that yoga session gone wrong

Their eyes were unbelievably wide as they witnessed their long-time friend and coworker writhe and twist on the cold tile floor, groaning in unprecedented pain, they could easily tell. Nadia, the genius computer freak – although still a teenager – sitting on the chair next to the door was surprisingly the only one to react to the horrific sight. At that moment it was as if everything else had stilled around them – not even the computers made those strange, buzzing noises that announced new e-mails. The seizure had been short and Nadia had jumped on the ground next to her friend to restrain her, because beside that and calling an ambulance there wasn't much for her to do to help.

They waited with their hearts in their throats for the diagnostic that apparently took its sweet time. So when James McCauley, Amelia's lab partner and confider, announced that the doctors considered the incident to be an attempt at suicide, everyone else was stunned speechless.

I remember waiting behind an old woman, age around sixty, perhaps, and in front of me were other ten applicants. I know I mentally cursed Nadia's forgetfulness then, because if she had remembered to check my e-mail (I'm not a technology-geek at all, hence I chose chemistry) I would have known about this amazing opportunity sooner and the classes wouldn't have been delayed.

But then I met him. Eyes atypically blue, dark complexion, thin eyebrows, and a warm, calculated expression that could intimidate even the most terrifying tiger. Our guru, Natesh, was an American of Indian descent. The way he talked, he could have just as well been practicing sorcery. His words were haunting, daunting, stimulating, and his moves were flawless. When he moved from Urdhva Mukha Svanasana to Adho Mukha Svanasana, he made me melt from just the awe-inspiring sight. It was probably the way he explained everything so confidently, his elegant gestures, the way he said "Namaste". He could steal attention with just the twitch of his upper lip.

I was hooked.

Nadia became increasingly worried that I would get fired because of my lack of attention at work, but I had started to hate chemistry and working in a lab, and became a yoga-follower instead. It filled my entire free time with it. Vaguely, perhaps I was aware that my strange infatuation with yoga had nothing to do with meditation or the testing of my flexibility on a yoga mat. Maybe if I hadn't been myself I would have realized that the reason why I did ten Sun Salutations every morning was Natesh, the exotic man that made my skin tremble whenever he flaunted his ideal body in an Eka Pada Rajakapotasana pose.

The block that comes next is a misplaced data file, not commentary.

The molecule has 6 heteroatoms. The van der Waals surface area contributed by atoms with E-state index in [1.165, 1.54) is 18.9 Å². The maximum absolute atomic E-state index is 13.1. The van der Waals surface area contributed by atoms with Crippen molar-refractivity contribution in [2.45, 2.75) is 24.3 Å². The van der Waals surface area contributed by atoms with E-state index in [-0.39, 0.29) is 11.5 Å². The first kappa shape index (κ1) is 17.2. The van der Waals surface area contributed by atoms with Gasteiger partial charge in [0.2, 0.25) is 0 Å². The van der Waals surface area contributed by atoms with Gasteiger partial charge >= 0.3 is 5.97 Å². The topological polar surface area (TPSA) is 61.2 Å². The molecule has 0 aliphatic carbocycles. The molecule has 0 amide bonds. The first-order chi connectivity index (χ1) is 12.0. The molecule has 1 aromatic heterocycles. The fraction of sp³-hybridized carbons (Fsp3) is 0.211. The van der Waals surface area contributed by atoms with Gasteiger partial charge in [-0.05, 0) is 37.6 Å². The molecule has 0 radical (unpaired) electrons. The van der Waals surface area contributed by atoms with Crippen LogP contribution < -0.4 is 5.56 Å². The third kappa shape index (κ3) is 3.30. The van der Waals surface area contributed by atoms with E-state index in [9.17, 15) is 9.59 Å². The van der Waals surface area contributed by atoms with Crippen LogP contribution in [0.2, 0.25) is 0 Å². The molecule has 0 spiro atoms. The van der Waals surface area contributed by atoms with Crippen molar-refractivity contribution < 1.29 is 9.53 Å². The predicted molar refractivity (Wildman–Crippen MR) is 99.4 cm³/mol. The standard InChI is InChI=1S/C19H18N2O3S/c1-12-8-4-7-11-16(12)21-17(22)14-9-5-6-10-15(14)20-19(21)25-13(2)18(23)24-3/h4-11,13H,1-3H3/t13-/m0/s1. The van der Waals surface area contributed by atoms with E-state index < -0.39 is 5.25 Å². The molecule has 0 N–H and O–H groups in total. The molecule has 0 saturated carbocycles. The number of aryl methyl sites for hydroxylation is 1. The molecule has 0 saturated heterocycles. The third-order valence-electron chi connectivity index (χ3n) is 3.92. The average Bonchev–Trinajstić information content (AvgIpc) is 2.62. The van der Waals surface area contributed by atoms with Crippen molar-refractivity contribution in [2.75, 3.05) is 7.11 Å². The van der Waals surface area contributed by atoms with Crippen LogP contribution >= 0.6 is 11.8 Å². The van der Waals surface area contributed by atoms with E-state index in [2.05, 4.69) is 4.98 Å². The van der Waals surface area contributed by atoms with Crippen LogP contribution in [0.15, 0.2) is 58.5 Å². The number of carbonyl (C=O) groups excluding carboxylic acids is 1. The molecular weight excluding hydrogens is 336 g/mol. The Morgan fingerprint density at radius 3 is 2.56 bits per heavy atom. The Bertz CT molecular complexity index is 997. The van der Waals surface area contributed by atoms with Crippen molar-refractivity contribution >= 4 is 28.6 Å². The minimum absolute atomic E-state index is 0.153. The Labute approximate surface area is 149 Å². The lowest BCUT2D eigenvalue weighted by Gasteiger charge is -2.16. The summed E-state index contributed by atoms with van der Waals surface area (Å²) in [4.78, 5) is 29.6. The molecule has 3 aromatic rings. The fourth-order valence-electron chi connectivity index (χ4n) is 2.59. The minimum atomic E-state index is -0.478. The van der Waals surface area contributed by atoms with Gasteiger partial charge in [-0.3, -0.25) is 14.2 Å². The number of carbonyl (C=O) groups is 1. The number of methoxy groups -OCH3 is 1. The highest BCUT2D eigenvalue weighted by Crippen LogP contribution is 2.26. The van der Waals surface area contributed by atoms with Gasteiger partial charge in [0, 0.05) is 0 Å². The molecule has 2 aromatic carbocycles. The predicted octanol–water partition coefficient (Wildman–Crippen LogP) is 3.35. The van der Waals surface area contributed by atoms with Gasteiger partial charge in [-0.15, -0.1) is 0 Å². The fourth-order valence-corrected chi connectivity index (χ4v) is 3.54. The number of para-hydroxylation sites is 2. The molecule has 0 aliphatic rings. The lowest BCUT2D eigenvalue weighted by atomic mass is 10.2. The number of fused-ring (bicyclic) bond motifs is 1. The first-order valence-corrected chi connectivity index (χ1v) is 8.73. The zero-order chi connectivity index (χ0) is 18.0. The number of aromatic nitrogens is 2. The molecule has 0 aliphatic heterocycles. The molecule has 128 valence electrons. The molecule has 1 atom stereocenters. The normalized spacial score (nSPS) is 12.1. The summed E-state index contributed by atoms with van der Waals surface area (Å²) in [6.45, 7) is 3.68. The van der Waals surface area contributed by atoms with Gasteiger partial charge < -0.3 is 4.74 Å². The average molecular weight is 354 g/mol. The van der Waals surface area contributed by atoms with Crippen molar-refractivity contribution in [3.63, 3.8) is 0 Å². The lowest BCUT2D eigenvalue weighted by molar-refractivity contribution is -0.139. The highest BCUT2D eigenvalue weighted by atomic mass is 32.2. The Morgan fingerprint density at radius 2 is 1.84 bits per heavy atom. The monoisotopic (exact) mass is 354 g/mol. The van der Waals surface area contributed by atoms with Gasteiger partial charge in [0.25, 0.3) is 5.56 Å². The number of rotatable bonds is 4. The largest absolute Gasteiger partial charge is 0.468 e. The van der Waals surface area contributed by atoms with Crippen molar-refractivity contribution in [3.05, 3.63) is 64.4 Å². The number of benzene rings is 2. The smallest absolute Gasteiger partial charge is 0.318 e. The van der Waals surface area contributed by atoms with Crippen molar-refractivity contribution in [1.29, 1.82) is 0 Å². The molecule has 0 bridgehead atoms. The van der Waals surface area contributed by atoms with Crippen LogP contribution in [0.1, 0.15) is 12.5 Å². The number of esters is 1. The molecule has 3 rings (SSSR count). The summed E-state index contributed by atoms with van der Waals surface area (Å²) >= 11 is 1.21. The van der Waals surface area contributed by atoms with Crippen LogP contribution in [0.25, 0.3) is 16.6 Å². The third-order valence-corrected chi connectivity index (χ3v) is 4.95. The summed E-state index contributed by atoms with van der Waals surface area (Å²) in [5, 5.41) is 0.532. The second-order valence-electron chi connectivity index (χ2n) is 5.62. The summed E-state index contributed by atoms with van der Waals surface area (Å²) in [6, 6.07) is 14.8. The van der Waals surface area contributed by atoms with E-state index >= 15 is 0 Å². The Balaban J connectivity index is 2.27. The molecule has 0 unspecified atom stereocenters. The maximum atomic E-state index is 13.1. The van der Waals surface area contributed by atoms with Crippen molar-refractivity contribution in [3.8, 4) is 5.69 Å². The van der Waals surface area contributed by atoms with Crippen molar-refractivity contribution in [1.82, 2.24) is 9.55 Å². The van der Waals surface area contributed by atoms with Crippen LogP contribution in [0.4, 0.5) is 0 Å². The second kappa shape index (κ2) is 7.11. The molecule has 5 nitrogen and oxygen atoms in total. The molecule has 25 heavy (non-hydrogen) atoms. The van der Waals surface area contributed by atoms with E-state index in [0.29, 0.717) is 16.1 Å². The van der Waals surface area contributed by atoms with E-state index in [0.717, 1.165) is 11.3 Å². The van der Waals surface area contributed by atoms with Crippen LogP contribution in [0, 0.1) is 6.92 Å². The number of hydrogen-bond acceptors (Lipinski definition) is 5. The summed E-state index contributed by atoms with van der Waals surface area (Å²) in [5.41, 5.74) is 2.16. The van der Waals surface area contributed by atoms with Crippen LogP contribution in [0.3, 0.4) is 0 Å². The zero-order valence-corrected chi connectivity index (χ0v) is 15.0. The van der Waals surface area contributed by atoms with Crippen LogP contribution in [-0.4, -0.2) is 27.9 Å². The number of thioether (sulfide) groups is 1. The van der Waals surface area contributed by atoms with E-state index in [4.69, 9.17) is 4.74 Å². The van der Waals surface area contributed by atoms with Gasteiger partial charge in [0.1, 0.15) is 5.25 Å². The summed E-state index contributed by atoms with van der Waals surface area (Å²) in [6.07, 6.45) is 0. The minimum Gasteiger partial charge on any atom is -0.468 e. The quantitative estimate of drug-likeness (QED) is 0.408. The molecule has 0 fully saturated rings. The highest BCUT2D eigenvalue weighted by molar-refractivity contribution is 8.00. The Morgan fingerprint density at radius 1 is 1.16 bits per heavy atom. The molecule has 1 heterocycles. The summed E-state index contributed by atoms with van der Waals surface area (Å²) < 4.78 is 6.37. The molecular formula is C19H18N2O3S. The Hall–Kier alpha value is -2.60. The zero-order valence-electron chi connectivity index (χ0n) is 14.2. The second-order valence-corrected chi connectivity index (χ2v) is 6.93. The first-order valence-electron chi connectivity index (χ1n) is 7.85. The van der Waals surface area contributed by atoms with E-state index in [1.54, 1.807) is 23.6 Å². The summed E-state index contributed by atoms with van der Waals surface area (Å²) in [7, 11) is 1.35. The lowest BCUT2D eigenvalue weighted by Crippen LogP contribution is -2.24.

I became self-conscious.

Was I too fat? I did have any extra fat on my belly, and oh my, did my hips suddenly look bigger? Out of the blue I wanted to become this perfectly self-controlled, striking woman. I knew I needed to lose weight and master the Yoga poses to impress. It wasn't about my job anymore, it wasn't about my life, it was about him.

I grew obsessed.

The next time I opened my eyes in the morning, he still hadn't noticed me. The pills I took, they didn't do anything else than to make me lose weight. The diets, the countless lost nights that took for me to master Ashtanga Vinyasa Yoga were useless. At the end of the day I was left with a hungry, tortured stomach, but also with a strong will to continue training. And I trained until all the poses became as easy as breathing air. As easy as watching him breathe.

We couldn't be more different, yet I still tried to stand out during our sessions. Everyone else noticed and congratulated me on my remarkable progress, but he only said, "Good job." He said it to everyone. He said, "Namaste." Before he left the room, Natesh told us all, "I'll see you all tomorrow."

And then I saw him meet and kiss some young girl.

Nadia wasn't worried anymore. The way James had worded it, Amelia had done nothing else but overstress her body with pills. Of course Nadia knew about the mysterious guru that had pushed her best friend in all the wrong direction, so it was sensible to think that the reason Amelia had lost so many pounds all of a sudden was a combination of diet pills and working out.


Holding the hand of a now sleeping Amelia, Nadia wondered how this tragic love story would end. She wondered, would it ever end? When Amelia woke up, she'd still be intimately connected to yoga, as she'd been from that first yoga session that had ultimately gone terribly wrong, but would she be able to give him up?

And in the end, did it even matter?

A/N: just a quick something that crossed my mind. could have been a lot deeper, but I wanted to make it shorter and a bit foggy.
review, please :)